by Chasidy Rae Sisk

Few people get to leave this world on their own terms, but true to who he was as a person, John Mosley, age 69, shed his mortal coil on December 21 just how he lived his life: his way.

An aviation aficionado who owned and flew historic airplanes, Mosley was even more devoted to Carolyn, his wife of 48 years and his children, Patty and Daniel. In addition to owning Clinton Body Shop, Hangar 360 Aircraft Services and John’s 360 Coatings, Mosley served on the Board of Directors for the Society of Collision Repair Specialists (SCRS) and was a founding member of the Mississippi Collision Repair Association. He also fought for shops’ and consumers’ rights in the way that he did everything else…passionately but respectfully.

ABAT President Burl Richards (Burl’s Collision; Henderson) first met Mosley over a decade ago when “he wanted to get some shops together to meet with legislators in Washington DC to discuss the 1963 Consent Decree. The goal was to make them aware of it, explain why we wanted them to support it and make sure they were applying the applicable laws. He was so passionate about the industry, and that was just one of the things we shared in common. Over the years, we became great friends.”

During the 2018 Texas Auto Body Trade Show, ABAT Executive Director Jill Tuggle was introduced to Mosley as a “friend of Burl’s. We were all hanging out at a bar after the show, and we became fast friends. I quickly realized he was a great person to bounce association ideas off of.”

Mosley was “a true southern gentleman from his accent to his attitude,” according to Tuggle. “He offered a warm smiling face that was just the outer layer of someone who just kept surprising you the more you got to know him, and he guarded his friends and stood up for what was right fiercely. I liked to call him ‘Johnny Mosley’ (like the skier, Jonny Moseley), and he would chuckle when I did. Every time I saw him, I just wanted to hug his neck.”

To many, he was more than a friend. “I’ve had very few mentors in my life, but John was 100 percent a mentor to me – he was at the top of the list,” Richards said. “I’ve always considered myself a consumer advocate; I’ll fight tooth and nail for my customers. But when John would disagree with someone, he had this extremely serious way of getting his point across in a professional, first-class manner. Sometimes, I struggle to keep my cool when I know I’m right, but he’s taught me how to handle that better. I’m sure I’ll still fail sometimes, but I’ll never have another conversation with an insurer without asking myself, ‘How would John handle that situation?’”

Mosley was a font of wisdom for a number of industry leaders. “I learned more from my friend than he probably ever realized,” shared SCRS Executive Director Aaron Schulenburg. “I know he was so grateful for his time spent serving SCRS, but truly for every one of us, we are the ones who were most grateful to have him. He was an important part of our family and will be missed, but every one of us is ready to tell his stories loudly and continue the work in his honor.”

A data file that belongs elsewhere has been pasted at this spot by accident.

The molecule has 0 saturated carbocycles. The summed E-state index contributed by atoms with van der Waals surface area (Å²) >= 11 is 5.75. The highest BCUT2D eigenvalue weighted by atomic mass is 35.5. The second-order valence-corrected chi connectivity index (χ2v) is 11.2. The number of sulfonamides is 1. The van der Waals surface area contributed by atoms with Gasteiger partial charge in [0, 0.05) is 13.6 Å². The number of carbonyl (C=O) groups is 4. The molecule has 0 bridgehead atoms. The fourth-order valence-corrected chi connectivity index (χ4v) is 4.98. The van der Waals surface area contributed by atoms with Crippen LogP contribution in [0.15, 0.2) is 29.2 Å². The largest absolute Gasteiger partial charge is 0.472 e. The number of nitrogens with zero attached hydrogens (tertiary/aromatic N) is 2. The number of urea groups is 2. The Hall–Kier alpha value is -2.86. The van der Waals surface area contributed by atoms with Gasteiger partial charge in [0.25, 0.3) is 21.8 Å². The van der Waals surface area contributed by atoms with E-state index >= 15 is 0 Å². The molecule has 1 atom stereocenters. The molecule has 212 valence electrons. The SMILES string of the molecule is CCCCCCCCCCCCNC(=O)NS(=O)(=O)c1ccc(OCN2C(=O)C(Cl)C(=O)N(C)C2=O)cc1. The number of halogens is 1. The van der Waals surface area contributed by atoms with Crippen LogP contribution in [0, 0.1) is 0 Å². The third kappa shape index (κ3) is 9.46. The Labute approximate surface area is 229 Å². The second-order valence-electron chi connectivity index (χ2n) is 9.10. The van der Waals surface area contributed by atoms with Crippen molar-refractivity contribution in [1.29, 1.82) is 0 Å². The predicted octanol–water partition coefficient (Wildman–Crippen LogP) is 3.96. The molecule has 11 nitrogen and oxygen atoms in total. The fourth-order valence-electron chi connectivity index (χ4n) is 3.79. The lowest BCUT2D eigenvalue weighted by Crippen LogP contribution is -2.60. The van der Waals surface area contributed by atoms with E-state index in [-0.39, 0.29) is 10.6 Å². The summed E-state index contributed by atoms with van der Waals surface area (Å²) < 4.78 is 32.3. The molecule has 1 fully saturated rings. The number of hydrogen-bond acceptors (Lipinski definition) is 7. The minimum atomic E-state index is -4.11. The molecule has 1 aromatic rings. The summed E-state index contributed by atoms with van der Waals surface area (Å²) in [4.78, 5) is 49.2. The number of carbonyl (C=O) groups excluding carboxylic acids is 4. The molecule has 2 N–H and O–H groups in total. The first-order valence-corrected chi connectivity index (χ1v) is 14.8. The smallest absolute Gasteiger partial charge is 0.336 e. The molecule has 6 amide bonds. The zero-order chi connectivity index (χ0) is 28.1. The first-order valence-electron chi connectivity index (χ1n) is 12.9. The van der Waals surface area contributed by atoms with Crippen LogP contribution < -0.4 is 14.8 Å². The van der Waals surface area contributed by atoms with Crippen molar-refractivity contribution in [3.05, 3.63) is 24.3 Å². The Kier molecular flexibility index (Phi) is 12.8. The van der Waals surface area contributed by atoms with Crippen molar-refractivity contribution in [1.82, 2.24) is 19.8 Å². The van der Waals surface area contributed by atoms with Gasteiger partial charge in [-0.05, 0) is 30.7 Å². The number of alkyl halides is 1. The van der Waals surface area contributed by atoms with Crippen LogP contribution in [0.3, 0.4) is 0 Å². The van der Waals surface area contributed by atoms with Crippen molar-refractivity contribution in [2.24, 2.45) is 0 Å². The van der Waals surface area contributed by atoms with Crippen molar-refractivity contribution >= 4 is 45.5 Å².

He definitely encouraged others to advocate for the industry as well.

“When John got wind that I was going to California to witness the crash tests I was doing with Todd Tracy, he asked if he could come with me,” Richards recalled. “He told me to meet him in Mt. Pleasant, at his buddy Scott Glover’s place, and John flew his plane there. Scott flew us to DFW in his helicopter which was a pretty neat experience. From there, John and I flew to California, and as soon as we had a little spare time, he suggested we visit a local body shop, so we showed up unannounced, explained what we were doing and asked for a tour. Even then, John was thinking about the industry.”

Schulenburg struggled to recall when he first met Mosley. “It’s been a long time, and after so many industry events, it’s hard to think back to which was the first. I first met John when I was with the DEG, and I distinctly remember his call to congratulate me when I was hired as SCRS’ new executive director. He was so kind and excited, and it stood out to me. Our relationship really grew under our work together, in a variety of different capacities, through SCRS.”

He described Mosley as “soft-spoken but as loud as they come. He was filled with love and full of fight. He was noble, professional and full of conviction. In so many ways, he was larger than life – but never at the expense of being professional, humble and well-grounded. He knew exactly where he came from and who he was here to help.”

Likewise, Mike Anderson (Collision Advice) cannot recall how he first met Mosley, though he believes “it was at a local shop that I did some estimate training for in his market and he attended. John was kind, thoughtful, passionate, well-spoken and dedicated to doing the right thing…and he loved his airplanes! Some of my favorite memories of John include all the airplane and flying stories he would share, as well as when he showed me photos of the planes he restored. He was very proud, and it was cool learning about it.”